INDIANAPOLIS — Sex is slowly becoming less taboo.
Sexuality is becoming more acceptable to talk about for several reasons, including pop culture, social media, and even higher education.
Our society is more inclined to talk about sexual health than ever before, but it certainly hasn't always been that way — and some may say we still have a ways to go.
From Lucille Ball and Ricky Ricardo not being allowed to share a bed on-screen in the 1950's sitcom "I Love Lucy" to Cardi B's most recent performance during the 2021 Grammy Awards — the evolution of human sexuality quite literally requires an entire course to understand.
"That's something that we talk about a lot on our team; how can we make people feel less ashamed about asking questions about sex and asking questions about intimacy, pleasure, reproductive health, and so many other things that involve our industry," Melanie Smolter, a digital marketing specialist for Lion's Den told WRTV. "Unfortunately, that is something that we deal with on a regular basis is there are lots of people that push shame, and we try to push against that as much as we can."
Lion's Den, a midwest-based self-described "adult novelty" store, probably knows better than any other retailer that sex has not always been quite an open topic of discussion as it is now.
Since first opening in 1971 in Columbus, Ohio, Lion's Den has experienced protesters, lawsuits, zoning restrictions, investigations, and more.
As the retailer celebrates its 50th anniversary, Lion's Den has opened its 45th location on the south side of Indianapolis — its second location in the city. Soon they'll be opening their 46th location.
Despite the constant pushback over the last 50 years, Lion's Den has continued to grow. Both in revenue sales and engagement from communities. It's growth that Lion's Den says proves that their services are necessary, especially to overall health.
One of the most significant spikes in sales and engagement came at the start of the COVID-19 pandemic when they closed all of their stores for two months.
"Our online sales spiked like 300% when our stores went down. And the great thing about that was we reached a different demographic and a different customer. And, what in turn happened was when we opened the doors back up, our sales have spiked," Pete Potenzini, Lion's Den's director of marketing, said.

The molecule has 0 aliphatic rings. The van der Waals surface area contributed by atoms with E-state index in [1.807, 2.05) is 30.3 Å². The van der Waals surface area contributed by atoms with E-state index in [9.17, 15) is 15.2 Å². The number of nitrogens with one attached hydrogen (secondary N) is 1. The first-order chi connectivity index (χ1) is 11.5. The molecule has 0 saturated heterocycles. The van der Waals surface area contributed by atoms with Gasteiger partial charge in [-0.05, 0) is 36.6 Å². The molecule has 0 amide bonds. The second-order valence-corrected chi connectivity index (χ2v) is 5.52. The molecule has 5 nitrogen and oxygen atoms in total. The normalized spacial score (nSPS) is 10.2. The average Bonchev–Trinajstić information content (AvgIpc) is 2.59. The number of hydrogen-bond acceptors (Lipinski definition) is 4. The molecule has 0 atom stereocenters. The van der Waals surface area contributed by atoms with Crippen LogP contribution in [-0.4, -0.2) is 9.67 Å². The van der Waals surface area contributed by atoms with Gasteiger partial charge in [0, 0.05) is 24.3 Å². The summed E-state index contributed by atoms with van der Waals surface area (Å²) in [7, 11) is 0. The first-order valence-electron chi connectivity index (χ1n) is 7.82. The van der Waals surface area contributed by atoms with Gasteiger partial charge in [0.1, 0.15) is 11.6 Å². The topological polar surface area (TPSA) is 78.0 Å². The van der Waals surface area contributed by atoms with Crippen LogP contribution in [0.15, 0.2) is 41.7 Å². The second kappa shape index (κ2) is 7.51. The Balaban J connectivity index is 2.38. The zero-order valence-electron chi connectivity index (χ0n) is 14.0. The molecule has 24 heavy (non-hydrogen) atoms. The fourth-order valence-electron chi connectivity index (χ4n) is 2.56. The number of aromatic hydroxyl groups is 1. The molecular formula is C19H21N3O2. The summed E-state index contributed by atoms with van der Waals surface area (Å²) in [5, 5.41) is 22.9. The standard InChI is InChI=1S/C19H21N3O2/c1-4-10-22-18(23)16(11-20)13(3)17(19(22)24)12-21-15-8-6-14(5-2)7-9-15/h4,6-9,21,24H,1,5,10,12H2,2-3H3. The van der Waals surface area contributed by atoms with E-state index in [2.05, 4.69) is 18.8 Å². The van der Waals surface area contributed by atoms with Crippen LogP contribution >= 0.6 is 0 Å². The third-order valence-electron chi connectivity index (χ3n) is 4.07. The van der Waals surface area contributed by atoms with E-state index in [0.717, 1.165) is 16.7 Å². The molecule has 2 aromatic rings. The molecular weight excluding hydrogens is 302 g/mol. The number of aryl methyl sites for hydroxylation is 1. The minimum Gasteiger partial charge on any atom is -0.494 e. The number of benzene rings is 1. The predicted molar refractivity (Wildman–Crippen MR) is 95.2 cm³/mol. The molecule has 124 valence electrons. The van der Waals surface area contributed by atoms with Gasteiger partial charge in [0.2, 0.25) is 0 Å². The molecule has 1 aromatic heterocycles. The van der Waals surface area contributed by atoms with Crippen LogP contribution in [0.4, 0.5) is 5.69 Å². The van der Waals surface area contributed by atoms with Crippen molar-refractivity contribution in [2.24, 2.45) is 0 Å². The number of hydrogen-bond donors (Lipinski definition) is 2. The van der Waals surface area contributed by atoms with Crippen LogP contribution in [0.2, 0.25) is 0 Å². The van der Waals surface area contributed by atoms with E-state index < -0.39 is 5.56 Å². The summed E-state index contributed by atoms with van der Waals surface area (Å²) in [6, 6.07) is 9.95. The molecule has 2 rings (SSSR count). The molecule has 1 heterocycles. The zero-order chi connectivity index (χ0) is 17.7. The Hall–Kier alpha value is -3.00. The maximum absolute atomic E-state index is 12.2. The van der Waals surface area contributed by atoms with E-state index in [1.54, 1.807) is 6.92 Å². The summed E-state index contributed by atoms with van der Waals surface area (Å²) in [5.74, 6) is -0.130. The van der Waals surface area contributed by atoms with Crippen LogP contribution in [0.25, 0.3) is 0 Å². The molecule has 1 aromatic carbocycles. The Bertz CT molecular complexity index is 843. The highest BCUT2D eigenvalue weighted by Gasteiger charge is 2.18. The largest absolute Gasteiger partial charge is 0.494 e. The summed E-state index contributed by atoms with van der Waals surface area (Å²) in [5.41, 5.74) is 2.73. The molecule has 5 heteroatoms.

The retailer also offered virtual toy parties. The gatherings had previously been in-person, but they've been held online since the pandemic. The sessions garnish upwards of 1,000 people registering for the monthly parties.
"It just is a really good way for us to connect with our audience and be able to talk about these products and what they're good for and different scenarios and just ask specific questions that people want to know but may sometimes feel a little intimidated in asking about," Smolter explained.
Lion's Den wouldn't be the only one who saw immense growth in engagement and sales at the height of the pandemic.
According to the New York Times, Adam and Eve reported a 30% increase in sales last June, and WOW Tech Group, which owns sex toy companies We-Vibe and Womanizer, reported over 200% higher online sales.
Although society has evolved in its acceptance of the sex industry — especially just in the last decade — the backlash of opening sex shops persists, especially in rural areas.
With the Lion's Den opening on Southport Road, the company faced backlash from south side residents who live in the area.
Whatever the reason — whether due to its location (directly across from a Cracker Barrel) or the monument sign going up — the new sex shop was met with opposition. With that opposition, though, came support.